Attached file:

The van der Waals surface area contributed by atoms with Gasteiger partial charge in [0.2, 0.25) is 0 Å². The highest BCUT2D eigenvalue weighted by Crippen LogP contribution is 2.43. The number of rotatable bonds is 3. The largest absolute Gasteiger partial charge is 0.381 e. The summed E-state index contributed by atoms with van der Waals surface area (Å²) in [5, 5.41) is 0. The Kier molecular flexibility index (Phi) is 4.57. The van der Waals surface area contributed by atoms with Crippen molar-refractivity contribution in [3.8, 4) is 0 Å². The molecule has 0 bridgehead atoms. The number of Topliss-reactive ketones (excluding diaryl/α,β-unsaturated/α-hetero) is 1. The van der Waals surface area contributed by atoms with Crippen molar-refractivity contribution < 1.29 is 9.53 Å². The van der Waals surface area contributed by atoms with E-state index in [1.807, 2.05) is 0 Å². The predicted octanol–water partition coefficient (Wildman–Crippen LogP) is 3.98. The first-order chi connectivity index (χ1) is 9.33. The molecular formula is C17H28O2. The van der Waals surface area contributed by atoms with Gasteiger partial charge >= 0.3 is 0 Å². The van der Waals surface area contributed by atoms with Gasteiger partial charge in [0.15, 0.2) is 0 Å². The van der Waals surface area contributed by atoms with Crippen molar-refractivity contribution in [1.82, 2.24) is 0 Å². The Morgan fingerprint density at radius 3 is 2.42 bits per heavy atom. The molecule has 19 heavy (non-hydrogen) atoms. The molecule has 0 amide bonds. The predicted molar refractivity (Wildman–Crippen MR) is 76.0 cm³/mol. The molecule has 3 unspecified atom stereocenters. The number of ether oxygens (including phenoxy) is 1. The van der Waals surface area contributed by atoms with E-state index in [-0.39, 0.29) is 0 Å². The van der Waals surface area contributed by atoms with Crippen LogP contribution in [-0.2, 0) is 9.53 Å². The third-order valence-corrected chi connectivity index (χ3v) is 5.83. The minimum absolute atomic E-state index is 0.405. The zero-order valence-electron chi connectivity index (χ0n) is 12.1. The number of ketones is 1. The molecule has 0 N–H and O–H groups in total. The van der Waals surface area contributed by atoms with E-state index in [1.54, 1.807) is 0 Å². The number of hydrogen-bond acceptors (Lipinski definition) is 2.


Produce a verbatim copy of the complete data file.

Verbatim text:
The van der Waals surface area contributed by atoms with Gasteiger partial charge in [0.2, 0.25) is 0 Å². The highest BCUT2D eigenvalue weighted by Crippen LogP contribution is 2.43. The number of rotatable bonds is 3. The largest absolute Gasteiger partial charge is 0.381 e. The summed E-state index contributed by atoms with van der Waals surface area (Å²) in [5, 5.41) is 0. The Kier molecular flexibility index (Phi) is 4.57. The van der Waals surface area contributed by atoms with Crippen molar-refractivity contribution in [3.8, 4) is 0 Å². The molecule has 0 bridgehead atoms. The number of Topliss-reactive ketones (excluding diaryl/α,β-unsaturated/α-hetero) is 1. The van der Waals surface area contributed by atoms with Crippen molar-refractivity contribution < 1.29 is 9.53 Å². The van der Waals surface area contributed by atoms with E-state index in [1.807, 2.05) is 0 Å². The predicted octanol–water partition coefficient (Wildman–Crippen LogP) is 3.98. The first-order chi connectivity index (χ1) is 9.33. The molecular formula is C17H28O2. The van der Waals surface area contributed by atoms with Gasteiger partial charge >= 0.3 is 0 Å². The van der Waals surface area contributed by atoms with Gasteiger partial charge in [0.15, 0.2) is 0 Å². The van der Waals surface area contributed by atoms with Crippen molar-refractivity contribution in [1.82, 2.24) is 0 Å². The Morgan fingerprint density at radius 3 is 2.42 bits per heavy atom. The molecule has 19 heavy (non-hydrogen) atoms. The molecule has 0 amide bonds. The predicted molar refractivity (Wildman–Crippen MR) is 76.0 cm³/mol. The molecule has 3 unspecified atom stereocenters. The number of ether oxygens (including phenoxy) is 1. The van der Waals surface area contributed by atoms with E-state index in [-0.39, 0.29) is 0 Å². The van der Waals surface area contributed by atoms with Crippen LogP contribution in [-0.2, 0) is 9.53 Å². The third-order valence-corrected chi connectivity index (χ3v) is 5.83. The minimum absolute atomic E-state index is 0.405. The zero-order valence-electron chi connectivity index (χ0n) is 12.1. The number of ketones is 1. The molecule has 0 N–H and O–H groups in total. The van der Waals surface area contributed by atoms with E-state index in [1.54, 1.807) is 0 Å². The number of hydrogen-bond acceptors (Lipinski definition) is 2.